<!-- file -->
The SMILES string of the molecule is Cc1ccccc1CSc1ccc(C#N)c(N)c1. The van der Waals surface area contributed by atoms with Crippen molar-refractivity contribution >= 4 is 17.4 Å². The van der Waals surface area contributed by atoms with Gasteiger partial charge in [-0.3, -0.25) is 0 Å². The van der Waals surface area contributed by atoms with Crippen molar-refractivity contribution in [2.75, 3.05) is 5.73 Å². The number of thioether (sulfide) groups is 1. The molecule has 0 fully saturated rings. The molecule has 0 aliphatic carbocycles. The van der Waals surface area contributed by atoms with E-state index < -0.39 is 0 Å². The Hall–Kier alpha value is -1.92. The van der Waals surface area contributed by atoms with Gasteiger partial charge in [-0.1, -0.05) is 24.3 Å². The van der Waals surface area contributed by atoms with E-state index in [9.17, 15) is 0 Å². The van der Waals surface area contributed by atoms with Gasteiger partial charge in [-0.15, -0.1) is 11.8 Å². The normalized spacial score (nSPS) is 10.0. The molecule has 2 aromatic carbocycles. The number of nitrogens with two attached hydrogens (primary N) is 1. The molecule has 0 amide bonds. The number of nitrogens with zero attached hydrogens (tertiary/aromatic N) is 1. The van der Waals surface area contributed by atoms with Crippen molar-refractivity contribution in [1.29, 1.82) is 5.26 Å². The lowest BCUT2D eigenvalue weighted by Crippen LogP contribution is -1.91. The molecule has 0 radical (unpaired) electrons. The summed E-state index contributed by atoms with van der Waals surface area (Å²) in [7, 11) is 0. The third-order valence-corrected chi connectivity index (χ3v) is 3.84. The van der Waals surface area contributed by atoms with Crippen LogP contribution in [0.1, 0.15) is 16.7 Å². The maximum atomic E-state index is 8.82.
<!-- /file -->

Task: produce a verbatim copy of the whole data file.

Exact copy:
The SMILES string of the molecule is Cc1ccccc1CSc1ccc(C#N)c(N)c1. The van der Waals surface area contributed by atoms with Crippen molar-refractivity contribution >= 4 is 17.4 Å². The van der Waals surface area contributed by atoms with Gasteiger partial charge in [-0.3, -0.25) is 0 Å². The van der Waals surface area contributed by atoms with Crippen molar-refractivity contribution in [2.75, 3.05) is 5.73 Å². The number of thioether (sulfide) groups is 1. The molecule has 0 fully saturated rings. The molecule has 0 aliphatic carbocycles. The van der Waals surface area contributed by atoms with E-state index < -0.39 is 0 Å². The Hall–Kier alpha value is -1.92. The van der Waals surface area contributed by atoms with Gasteiger partial charge in [-0.1, -0.05) is 24.3 Å². The van der Waals surface area contributed by atoms with E-state index in [9.17, 15) is 0 Å². The van der Waals surface area contributed by atoms with Gasteiger partial charge in [-0.15, -0.1) is 11.8 Å². The normalized spacial score (nSPS) is 10.0. The molecule has 2 aromatic carbocycles. The number of nitrogens with two attached hydrogens (primary N) is 1. The molecule has 0 amide bonds. The number of nitrogens with zero attached hydrogens (tertiary/aromatic N) is 1. The van der Waals surface area contributed by atoms with Crippen molar-refractivity contribution in [1.29, 1.82) is 5.26 Å². The lowest BCUT2D eigenvalue weighted by Crippen LogP contribution is -1.91. The molecule has 0 radical (unpaired) electrons. The summed E-state index contributed by atoms with van der Waals surface area (Å²) in [7, 11) is 0. The third-order valence-corrected chi connectivity index (χ3v) is 3.84. The van der Waals surface area contributed by atoms with Crippen LogP contribution in [0.1, 0.15) is 16.7 Å². The maximum atomic E-state index is 8.82.